Orange Macarons Recipe & Video Tutorial

By Lisa Maliga copyright 2018

Orange curd, like lemon and lime curd, isn’t difficult to find in many grocery, health food or even discount stores. I was in TJ Maxx checking out the jams and jellies section, which is nicely stocked throughout the year, when I saw a jar of orange curd and thought it, might make a nice macaron filling. The taste wasn’t as tangy as I thought it would be so adding orange extract was necessary to get a brighter and tangier orange flavor. But it depends on your preference and the brand you buy—or if you make it yourself.

This was also the first time I used egg whites from a carton. I let them get to room temperature, but that’s not even necessary. I’d read that it takes longer to whip them up and it took me more than double the amount of time. Instead of separating the egg whites by hand, and not having to waste any eggs or remove any shells, the time saved was negligible.

While this recipe isn’t included in my book Baking Macarons: The Swiss Meringue Method, it follows the same formula as the other recipes and is detailed enough for most home bakers.



160 grams confectioners’ sugar, sift with almond flour
160 grams almond flour, sift with confectioners’ sugar
150 grams egg whites
180 grams confectioners’ sugar, sieved
1/2 teaspoon cream of tartar
1 Tablespoon arrowroot powder
Orange food color gel


Preheat oven to 300°F.
Sift the almond flour and confectioners’ sugar into a bowl. Stir in the arrowroot powder and set aside.
Put a template on a baking sheet and place a silicone mat or parchment paper over it. Set aside.
In the bowl of a stand mixer, add egg whites and confectioners’ sugar. Whisk until well combined.
Place bowl over steaming pot with just enough water, as you don’t want the water touching the bowl. Heat on medium heat until it steams. Test to make sure it’s hot enough by sticking your clean finger in the meringue near the center of the bowl. If using a candy thermometer the temperature should be about 130 F.
Remove from heat and place bowl back onto stand mixer. Add the cream of tartar.
Whisk on medium to high speed until firm peaks form. Egg whites should be glossy and if you flip the bowl upside down, nothing will come out.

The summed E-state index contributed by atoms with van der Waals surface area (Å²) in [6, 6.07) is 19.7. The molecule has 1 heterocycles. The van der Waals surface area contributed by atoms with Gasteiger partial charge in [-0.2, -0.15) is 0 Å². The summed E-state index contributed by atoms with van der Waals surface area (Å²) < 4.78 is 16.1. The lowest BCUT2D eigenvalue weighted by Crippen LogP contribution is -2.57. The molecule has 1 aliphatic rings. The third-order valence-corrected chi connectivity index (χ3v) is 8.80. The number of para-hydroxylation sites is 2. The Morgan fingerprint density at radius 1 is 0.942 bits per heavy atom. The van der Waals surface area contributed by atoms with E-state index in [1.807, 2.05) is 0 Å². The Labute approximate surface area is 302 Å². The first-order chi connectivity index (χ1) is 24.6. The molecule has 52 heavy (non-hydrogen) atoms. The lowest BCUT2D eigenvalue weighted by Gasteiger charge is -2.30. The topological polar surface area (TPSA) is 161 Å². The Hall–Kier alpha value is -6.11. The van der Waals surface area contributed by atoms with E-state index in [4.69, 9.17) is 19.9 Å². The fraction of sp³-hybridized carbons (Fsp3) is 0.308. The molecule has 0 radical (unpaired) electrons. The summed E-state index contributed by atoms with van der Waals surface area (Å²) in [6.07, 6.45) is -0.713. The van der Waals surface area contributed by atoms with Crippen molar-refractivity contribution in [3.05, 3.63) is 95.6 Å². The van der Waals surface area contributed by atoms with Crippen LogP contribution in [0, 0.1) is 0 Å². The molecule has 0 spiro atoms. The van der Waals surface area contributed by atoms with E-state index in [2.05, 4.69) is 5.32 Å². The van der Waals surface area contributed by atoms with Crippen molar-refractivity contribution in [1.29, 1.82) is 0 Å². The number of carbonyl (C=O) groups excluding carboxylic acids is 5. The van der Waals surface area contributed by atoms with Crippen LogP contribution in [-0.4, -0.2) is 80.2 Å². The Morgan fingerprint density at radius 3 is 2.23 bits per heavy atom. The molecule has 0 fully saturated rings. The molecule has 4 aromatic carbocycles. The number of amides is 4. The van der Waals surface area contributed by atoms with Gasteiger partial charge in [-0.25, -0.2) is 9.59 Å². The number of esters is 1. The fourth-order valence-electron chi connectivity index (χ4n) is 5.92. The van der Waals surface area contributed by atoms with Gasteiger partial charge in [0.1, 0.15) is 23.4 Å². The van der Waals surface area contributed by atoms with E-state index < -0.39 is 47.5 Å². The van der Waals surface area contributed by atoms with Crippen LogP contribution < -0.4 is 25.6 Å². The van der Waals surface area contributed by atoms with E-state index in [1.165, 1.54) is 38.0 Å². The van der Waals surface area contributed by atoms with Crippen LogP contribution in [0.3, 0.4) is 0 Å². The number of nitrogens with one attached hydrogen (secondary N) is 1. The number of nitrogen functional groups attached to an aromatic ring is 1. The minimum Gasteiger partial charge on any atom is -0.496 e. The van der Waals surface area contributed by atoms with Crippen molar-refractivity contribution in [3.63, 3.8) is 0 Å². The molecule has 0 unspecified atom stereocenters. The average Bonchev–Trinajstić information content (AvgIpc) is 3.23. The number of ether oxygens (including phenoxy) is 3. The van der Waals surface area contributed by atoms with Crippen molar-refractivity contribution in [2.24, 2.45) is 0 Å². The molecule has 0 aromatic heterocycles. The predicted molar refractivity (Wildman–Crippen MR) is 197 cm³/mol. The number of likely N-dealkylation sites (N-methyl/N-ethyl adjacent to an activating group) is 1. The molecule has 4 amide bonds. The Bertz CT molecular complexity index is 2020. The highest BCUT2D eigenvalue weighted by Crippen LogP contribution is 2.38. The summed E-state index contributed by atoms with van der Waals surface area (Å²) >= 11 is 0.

Add food coloring and whisk until the color is incorporated.
Remove the whisk and add the paddle attachment [if using one].
Add the presifted almond flour and confectioners’ sugar mixture and food coloring.
Turn mixer to low or medium speed and mix for up to 10 seconds. If that doesn’t mix the batter thoroughly, mix for another 10 seconds. Turn off mixer and with your spatula, run it around the sides and bottom of bowl to make sure all the dry ingredients are incorporated.
Test for the ribbon stage. When you lift your spatula above the bowl, the batter should fall back to the bowl as one continuous stream and create a ribbon pattern.
Pour batter into a large pastry bag fitted with a large round tip.
Pipe onto the silicone or parchment covered baking sheets.
When finished with each sheet, bang baking sheet on counter to remove air bubbles. If you see any air bubbles, pop them with a toothpick.
Let shells rest on a flat surface in a cool, dry area for about 30 minutes. The surface will change from glossy to matte. To make sure they’re done, gently touch the edge of one with your finger. There should be no trace of batter on your finger.
Bake for 15-20 minutes. This will vary depending on your oven. Carefully monitor the baking process and check your oven thermometer. After 8 minutes, rotate the tray to ensure even baking.
Macarons are done when you peel back the mat or parchment paper and the shells don’t stick.
Remove from oven and slide the parchment or silicone mat onto a cooling rack.
Place macaron shells on a wax paper covered baking sheet or tray for filling.
Using an edible brown food color gel pen, carefully draw spirals on each shell.
When the shells are dry, match similar sized shells together. Pipe the filling on the flat side of one shell and gently place the second shell on top.

Orange Curd Macaron Filling


125 grams [4 ounces] unsalted butter, room temperature
125 grams [4 ounces ]mascarpone cheese, room temperature
40 grams [1/3 heaping cup] confectioners’ sugar, sifted
1 teaspoon vanilla extract OR vanilla bean paste
2-3 Tablespoons orange curd
1/2 – 1 teaspoon orange extract [optional]
Orange food color gel


Beat the butter and mascarpone cheese until fluffy. Add the powdered sugar, followed by the orange curd. Then, add the vanilla while continuing to beat. Mix for about 5-7 minutes. Add extract. Spoon into a piping bag. You can use a French piping tip if you prefer fancy edges. I used an Ateco #863 for this recipe.


Table top with background

Amazon link: Baking Macarons: The Swiss Meringue Method
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